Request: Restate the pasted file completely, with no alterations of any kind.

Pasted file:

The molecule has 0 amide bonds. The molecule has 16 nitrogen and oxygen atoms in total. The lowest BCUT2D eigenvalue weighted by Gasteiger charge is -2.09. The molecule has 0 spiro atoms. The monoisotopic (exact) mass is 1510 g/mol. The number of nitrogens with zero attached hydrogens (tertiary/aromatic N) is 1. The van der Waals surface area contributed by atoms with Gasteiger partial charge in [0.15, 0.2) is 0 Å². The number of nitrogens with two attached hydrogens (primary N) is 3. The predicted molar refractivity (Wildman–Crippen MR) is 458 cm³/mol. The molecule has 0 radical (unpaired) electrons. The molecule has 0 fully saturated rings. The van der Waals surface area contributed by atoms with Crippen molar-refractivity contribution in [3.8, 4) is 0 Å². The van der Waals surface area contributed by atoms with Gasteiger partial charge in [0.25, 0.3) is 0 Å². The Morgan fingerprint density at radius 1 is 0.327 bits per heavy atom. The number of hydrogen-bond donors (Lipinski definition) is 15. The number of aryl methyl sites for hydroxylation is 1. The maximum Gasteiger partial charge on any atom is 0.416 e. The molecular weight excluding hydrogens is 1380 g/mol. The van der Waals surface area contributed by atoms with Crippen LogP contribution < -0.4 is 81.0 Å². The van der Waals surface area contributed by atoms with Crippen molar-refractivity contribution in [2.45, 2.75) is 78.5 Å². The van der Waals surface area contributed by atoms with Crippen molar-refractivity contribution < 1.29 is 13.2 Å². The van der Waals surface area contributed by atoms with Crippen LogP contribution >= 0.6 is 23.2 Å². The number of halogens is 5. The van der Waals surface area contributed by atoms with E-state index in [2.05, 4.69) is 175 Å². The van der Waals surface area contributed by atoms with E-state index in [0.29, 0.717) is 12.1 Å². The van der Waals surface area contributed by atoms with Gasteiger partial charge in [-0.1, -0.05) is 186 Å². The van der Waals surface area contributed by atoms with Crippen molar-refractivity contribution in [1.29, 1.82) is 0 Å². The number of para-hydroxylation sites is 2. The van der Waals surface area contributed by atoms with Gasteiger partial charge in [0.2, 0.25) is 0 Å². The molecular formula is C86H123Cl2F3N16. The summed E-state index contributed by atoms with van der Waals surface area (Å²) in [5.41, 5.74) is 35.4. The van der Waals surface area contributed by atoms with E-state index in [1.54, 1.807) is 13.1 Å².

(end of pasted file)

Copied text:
The molecule has 0 amide bonds. The molecule has 16 nitrogen and oxygen atoms in total. The lowest BCUT2D eigenvalue weighted by Gasteiger charge is -2.09. The molecule has 0 spiro atoms. The monoisotopic (exact) mass is 1510 g/mol. The number of nitrogens with zero attached hydrogens (tertiary/aromatic N) is 1. The van der Waals surface area contributed by atoms with Gasteiger partial charge in [0.15, 0.2) is 0 Å². The number of nitrogens with two attached hydrogens (primary N) is 3. The predicted molar refractivity (Wildman–Crippen MR) is 458 cm³/mol. The molecule has 0 radical (unpaired) electrons. The molecule has 0 fully saturated rings. The van der Waals surface area contributed by atoms with Crippen molar-refractivity contribution in [3.8, 4) is 0 Å². The van der Waals surface area contributed by atoms with Gasteiger partial charge in [0.25, 0.3) is 0 Å². The Morgan fingerprint density at radius 1 is 0.327 bits per heavy atom. The number of hydrogen-bond donors (Lipinski definition) is 15. The number of aryl methyl sites for hydroxylation is 1. The maximum Gasteiger partial charge on any atom is 0.416 e. The molecular weight excluding hydrogens is 1380 g/mol. The van der Waals surface area contributed by atoms with Crippen LogP contribution < -0.4 is 81.0 Å². The van der Waals surface area contributed by atoms with Crippen molar-refractivity contribution in [2.45, 2.75) is 78.5 Å². The van der Waals surface area contributed by atoms with Crippen molar-refractivity contribution < 1.29 is 13.2 Å². The van der Waals surface area contributed by atoms with Crippen LogP contribution >= 0.6 is 23.2 Å². The number of halogens is 5. The van der Waals surface area contributed by atoms with E-state index in [2.05, 4.69) is 175 Å². The van der Waals surface area contributed by atoms with E-state index in [0.29, 0.717) is 12.1 Å². The van der Waals surface area contributed by atoms with Gasteiger partial charge in [-0.1, -0.05) is 186 Å². The van der Waals surface area contributed by atoms with Crippen molar-refractivity contribution in [1.29, 1.82) is 0 Å². The number of para-hydroxylation sites is 2. The van der Waals surface area contributed by atoms with Gasteiger partial charge in [0.2, 0.25) is 0 Å². The molecular formula is C86H123Cl2F3N16. The summed E-state index contributed by atoms with van der Waals surface area (Å²) in [5.41, 5.74) is 35.4. The van der Waals surface area contributed by atoms with E-state index in [1.54, 1.807) is 13.1 Å².